So I left her last message (she asking for pictures (*ick*), only more explicit this time) sitting down. The ticking of the clock. Would I answer? What would I have answered? And as I sat there, she disfigures me, leaving me lost, angry and confused, my dignity stolen.

I felt like maybe I should have played the game, like most other guys in college Tinder would have eagerly done. Maybe she felt like I was a jerk because – being the attractive girl that she is – she’s probably used to getting nudes from guys on Tinder, and I just wasn’t delivering not (literally).

So here is. I’m sorry (not sorry) that I’m not on Snapchat…I guess.

It’s clear that among UM students, Tinder is actually a hookup app. Studies show that 80% of college-aged men using dating apps are looking for casual hookups compared to 55% of female students, and what’s more, there’s evidence that our sexual behavior is shaped by the peers around us. So the more your peers search for dates, the more likely you are to search for them as well.

The success rate for finding a long-term partner on dating apps is low, but perhaps this tells us something: dating apps aren’t exactly for finding our best partner, but rather for meeting the needs emotions that come with finding a meaningful relationship.

It may seem obvious, but Tinder has no incentive for our romantic success. Their activity depends on our active and addictive behaviors. What does this mean for us? That ultimately their job is not to create matches, but – like other social media platforms – to encourage and create dependency on the platform and even prevent us from successful correspondence. In other words, Tinder’s goal is not to create high-quality matches that would inevitably drive us away from the platform. Platforms like Tinder apparently serve as an outlet for those who are highly motivated for romantic encounters, and Tinder perpetuates this need. College provides study, extracurriculars, and socialization; who has time for a relationship anyway? Nevertheless, we are still participating in the pursuit.

But back to my experiences. Spring break is coming and my friend tells me she thinks I should just delete the dating apps for the week. And I agree with her, but it’s still hard to live with. We fantasize about a world where dating isn’t a thing, maybe where we find a lover and skip all the mess that comes with dating; skip all ambiguity and all conflicting intentions and desires. Wouldn’t it be so simple? But that’s not the point.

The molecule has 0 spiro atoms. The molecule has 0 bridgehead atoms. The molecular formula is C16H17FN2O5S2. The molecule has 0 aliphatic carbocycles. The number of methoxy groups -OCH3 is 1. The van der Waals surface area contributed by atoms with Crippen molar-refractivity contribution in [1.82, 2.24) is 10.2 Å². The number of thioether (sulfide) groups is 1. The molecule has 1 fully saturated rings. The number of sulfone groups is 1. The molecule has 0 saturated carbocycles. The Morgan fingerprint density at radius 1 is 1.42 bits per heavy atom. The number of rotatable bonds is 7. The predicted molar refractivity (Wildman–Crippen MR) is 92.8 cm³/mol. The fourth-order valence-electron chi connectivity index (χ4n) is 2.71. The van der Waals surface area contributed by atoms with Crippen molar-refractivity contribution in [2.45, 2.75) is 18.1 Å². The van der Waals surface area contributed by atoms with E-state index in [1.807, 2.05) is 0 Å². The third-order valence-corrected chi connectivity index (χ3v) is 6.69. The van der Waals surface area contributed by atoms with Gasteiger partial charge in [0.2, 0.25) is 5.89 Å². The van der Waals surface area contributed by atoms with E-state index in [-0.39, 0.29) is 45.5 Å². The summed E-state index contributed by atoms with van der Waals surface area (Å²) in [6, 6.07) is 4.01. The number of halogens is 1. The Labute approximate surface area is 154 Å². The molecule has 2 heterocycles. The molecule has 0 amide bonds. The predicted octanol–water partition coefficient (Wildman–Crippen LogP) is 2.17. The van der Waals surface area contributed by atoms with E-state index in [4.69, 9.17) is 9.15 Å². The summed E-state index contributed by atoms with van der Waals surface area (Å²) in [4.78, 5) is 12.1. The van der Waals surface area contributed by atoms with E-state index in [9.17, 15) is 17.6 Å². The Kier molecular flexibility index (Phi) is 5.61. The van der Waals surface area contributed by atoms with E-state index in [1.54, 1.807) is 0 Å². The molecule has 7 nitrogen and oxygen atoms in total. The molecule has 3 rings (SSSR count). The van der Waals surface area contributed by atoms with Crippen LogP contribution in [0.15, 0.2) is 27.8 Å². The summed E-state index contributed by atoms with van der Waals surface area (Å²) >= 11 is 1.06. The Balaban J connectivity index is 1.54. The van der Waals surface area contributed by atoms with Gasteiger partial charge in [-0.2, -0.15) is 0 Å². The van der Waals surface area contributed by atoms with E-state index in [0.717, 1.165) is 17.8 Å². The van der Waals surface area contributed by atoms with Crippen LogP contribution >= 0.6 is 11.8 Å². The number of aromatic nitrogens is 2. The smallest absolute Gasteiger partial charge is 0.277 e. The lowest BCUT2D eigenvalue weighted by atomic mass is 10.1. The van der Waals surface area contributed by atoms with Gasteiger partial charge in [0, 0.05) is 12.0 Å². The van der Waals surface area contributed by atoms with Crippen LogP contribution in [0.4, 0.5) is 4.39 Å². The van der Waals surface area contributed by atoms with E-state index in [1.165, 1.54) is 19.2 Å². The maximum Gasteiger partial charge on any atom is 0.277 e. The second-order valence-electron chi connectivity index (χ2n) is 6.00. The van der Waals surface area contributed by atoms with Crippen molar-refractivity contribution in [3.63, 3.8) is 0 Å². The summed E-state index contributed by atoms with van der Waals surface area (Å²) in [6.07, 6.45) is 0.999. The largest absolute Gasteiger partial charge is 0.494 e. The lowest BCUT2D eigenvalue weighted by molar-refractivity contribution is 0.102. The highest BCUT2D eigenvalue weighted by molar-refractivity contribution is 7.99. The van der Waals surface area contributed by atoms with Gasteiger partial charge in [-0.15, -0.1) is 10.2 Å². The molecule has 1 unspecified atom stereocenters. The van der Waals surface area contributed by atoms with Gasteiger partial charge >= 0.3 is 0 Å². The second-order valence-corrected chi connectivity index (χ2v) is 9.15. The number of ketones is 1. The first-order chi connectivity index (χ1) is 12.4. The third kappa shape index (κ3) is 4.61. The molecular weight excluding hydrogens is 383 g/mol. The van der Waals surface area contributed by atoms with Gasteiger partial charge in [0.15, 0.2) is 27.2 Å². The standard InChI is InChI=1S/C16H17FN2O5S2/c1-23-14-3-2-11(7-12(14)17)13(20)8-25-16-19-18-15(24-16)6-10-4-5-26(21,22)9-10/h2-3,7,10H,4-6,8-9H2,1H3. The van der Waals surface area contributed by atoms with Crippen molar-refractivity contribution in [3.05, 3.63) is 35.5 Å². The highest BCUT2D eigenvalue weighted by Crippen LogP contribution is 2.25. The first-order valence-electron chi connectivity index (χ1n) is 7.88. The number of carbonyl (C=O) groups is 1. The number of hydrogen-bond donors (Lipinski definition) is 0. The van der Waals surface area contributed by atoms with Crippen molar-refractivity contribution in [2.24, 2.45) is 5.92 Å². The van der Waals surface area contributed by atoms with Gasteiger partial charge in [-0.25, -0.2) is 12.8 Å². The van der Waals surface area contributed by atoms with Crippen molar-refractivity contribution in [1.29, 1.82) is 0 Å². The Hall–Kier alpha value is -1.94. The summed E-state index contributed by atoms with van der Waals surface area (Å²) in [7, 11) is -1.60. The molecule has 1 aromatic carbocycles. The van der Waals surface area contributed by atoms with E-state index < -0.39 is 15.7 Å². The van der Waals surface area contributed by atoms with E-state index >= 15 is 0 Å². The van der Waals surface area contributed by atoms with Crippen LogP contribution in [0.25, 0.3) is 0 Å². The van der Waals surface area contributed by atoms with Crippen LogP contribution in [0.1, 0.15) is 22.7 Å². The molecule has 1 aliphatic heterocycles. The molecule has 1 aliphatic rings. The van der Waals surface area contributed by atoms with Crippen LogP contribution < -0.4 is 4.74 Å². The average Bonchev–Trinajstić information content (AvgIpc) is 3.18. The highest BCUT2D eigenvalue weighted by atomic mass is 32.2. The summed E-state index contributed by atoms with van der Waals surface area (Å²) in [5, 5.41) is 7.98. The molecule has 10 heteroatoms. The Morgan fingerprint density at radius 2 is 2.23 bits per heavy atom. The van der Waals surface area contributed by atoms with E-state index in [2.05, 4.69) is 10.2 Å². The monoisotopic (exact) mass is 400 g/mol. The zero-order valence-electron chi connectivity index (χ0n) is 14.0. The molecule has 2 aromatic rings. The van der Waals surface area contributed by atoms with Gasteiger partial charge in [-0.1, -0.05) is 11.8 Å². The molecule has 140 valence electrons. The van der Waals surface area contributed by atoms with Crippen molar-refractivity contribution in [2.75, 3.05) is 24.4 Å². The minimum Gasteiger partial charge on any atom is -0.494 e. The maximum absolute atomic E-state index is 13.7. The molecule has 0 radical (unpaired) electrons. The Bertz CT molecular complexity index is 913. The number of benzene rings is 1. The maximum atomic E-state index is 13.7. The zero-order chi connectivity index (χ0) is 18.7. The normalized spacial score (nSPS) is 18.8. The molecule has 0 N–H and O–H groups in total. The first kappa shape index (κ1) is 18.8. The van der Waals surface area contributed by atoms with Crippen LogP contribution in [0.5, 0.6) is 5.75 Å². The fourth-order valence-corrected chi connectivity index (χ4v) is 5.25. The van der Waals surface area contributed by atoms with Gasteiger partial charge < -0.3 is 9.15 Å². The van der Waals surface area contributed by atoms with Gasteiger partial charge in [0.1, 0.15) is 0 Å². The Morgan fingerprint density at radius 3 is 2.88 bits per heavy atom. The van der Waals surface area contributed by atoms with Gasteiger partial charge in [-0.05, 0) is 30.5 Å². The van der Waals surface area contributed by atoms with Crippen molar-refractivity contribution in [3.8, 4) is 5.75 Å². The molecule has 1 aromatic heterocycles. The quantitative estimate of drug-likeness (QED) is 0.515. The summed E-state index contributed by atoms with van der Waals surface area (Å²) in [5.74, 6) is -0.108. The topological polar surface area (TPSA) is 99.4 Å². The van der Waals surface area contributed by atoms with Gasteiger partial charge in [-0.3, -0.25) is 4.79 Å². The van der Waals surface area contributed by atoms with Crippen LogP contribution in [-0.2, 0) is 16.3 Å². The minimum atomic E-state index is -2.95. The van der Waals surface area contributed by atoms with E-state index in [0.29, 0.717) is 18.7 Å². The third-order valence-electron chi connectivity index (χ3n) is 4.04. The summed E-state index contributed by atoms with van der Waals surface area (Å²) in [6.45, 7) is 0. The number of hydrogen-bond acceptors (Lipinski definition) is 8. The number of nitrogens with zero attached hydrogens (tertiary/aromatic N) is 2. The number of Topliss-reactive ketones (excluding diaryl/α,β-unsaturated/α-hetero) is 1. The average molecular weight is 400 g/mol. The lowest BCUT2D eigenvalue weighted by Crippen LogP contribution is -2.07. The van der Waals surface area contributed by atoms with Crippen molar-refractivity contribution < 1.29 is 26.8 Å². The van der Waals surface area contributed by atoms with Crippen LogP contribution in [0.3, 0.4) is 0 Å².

Pursuit is an individual process that requires a healthy level of self-awareness and perhaps an equal amount of trial and error. I would be lying if I said that I haven’t succumbed to modern college culture to some extent, falling and learning along the way. I’d also like to think that I’m still pretty innocent, secretly wanting a hike in the woods and a chance for privacy. I know people who got married using dating apps, and I’m happy for them. I know people who have taken other things from dating apps, and it’s been great for them too.

My peers and I talk about how connecting organically (i.e. not through dating apps) can enable a form of self-selection that dating apps cannot; that the groups we interact with frequently are more likely to attract individuals with whom we are willing to experiment, and even create long-term partnerships. So I recently decided to take a break from dating apps, temporarily removing them in all their glory: all the swipes, pick-up lines, and fleeting conversations. This time I met my match in person. It’s true: no small photo with a red dot on it. No corny pick up line. No immediate request for photos. And it feels good.

Isaac Mintz is a senior podcast editor and can be reached at [email protected].